WASHINGTON (Reuters) - The top U.S. markets regulator has revealed that hackers accessed its corporate disclosure database and may have illegally profited by trading on the information stolen.
Q: When did it happen?
A: Some time in 2016. The Securities and Exchange Commission determined in August 2017 that the hack may have led to insider trading. It disclosed the possibility of illegal trades on Sept. 20, 2017.
Q: How did it happen?
A: Hackers were able to access information that the public could not see by coming through a software vulnerability in part of the SEC’s EDGAR system for test filings.
Q: Who was behind the hack?
A: The SEC has not said who the perpetrators are. It has said it was liaising with the relevant authorities without naming them.
Q: What information was accessed?
A: The SEC has not said what information or which companies may have been exposed by the 2016 breach.
The SEC said the vulnerability was found in the test filing component of the system.
“The test filing component is where filings are uploaded on a test basis before going public,” said Timothy Harkness, U.S. partner at Freshfields.
Since virtually every filing is tested this way before going live, “essentially any of them could have potentially been compromised. It could be anything from an 8-K announcing terrible news for a company to a 10-Q announcing stronger-than-expected earnings”, said Harkness.
Many filings are released publicly shortly after the market closes, meaning that there would likely be test runs during trading hours that could give a hacker time to place an illicit trade, said Peter Jaffe, a senior associate at Freshfields.
Q: What is the SEC doing to address the breach?
A: The SEC said the vulnerability was patched promptly and it immediately began an investigation. It does not believe that the hack involved personally identifiable information, jeopardized the operations of the Commission, or put the financial system at risk.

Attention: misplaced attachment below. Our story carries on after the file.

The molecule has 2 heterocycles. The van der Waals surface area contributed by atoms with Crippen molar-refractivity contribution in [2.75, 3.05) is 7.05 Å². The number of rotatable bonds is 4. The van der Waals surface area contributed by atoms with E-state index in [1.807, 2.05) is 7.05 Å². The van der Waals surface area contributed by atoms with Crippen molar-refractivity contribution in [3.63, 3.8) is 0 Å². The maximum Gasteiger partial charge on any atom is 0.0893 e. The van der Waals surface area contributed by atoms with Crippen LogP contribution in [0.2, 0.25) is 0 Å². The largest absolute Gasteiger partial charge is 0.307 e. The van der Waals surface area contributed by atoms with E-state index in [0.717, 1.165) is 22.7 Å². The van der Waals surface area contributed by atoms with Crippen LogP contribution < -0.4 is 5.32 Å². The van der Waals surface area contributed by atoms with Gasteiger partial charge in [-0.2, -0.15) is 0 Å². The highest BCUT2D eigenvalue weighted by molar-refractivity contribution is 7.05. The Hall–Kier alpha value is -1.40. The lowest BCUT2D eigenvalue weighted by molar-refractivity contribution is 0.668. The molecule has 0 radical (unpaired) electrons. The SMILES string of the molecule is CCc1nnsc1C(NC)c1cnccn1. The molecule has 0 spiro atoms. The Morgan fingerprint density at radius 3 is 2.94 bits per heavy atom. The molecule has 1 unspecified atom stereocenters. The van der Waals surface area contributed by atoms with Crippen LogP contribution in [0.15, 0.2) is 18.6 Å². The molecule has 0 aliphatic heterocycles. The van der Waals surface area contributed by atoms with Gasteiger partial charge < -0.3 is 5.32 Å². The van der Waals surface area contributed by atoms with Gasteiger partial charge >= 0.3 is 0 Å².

Since May, it has worked on an initiative to bolster cyber security, including creating a working group “to coordinate information sharing, risk monitoring, and incident response efforts throughout the agency,” according to the SEC.
Q: What is EDGAR?
A: The Electronic Data Gathering, Analysis, and Retrieval system is more than 20 years old. Publicly traded companies file registration statements, annual and quarterly reports, ownership statements, disclosures of material events and other information that investors can access and read for free. Infiltrating the SEC system to review announcements before they are released publicly would offer hackers an opportunity to trade on that information.
Q: What other information does the SEC store?
A: The SEC stores confidential market listing plans and non-public drafts of proposed rules by stock exchanges.
The regulator also stores data on the operations of public companies, broker-dealers, investment advisers, investment companies, private “dark pool” trading venues, clearing agencies, credit rating agencies, municipal advisors and other market participants.
Reporting by Lisa Lambert, Carl O’Donnell, John McCrank and Michelle Price; Editing by Carmel Crimmins and Meredith Mazzilli
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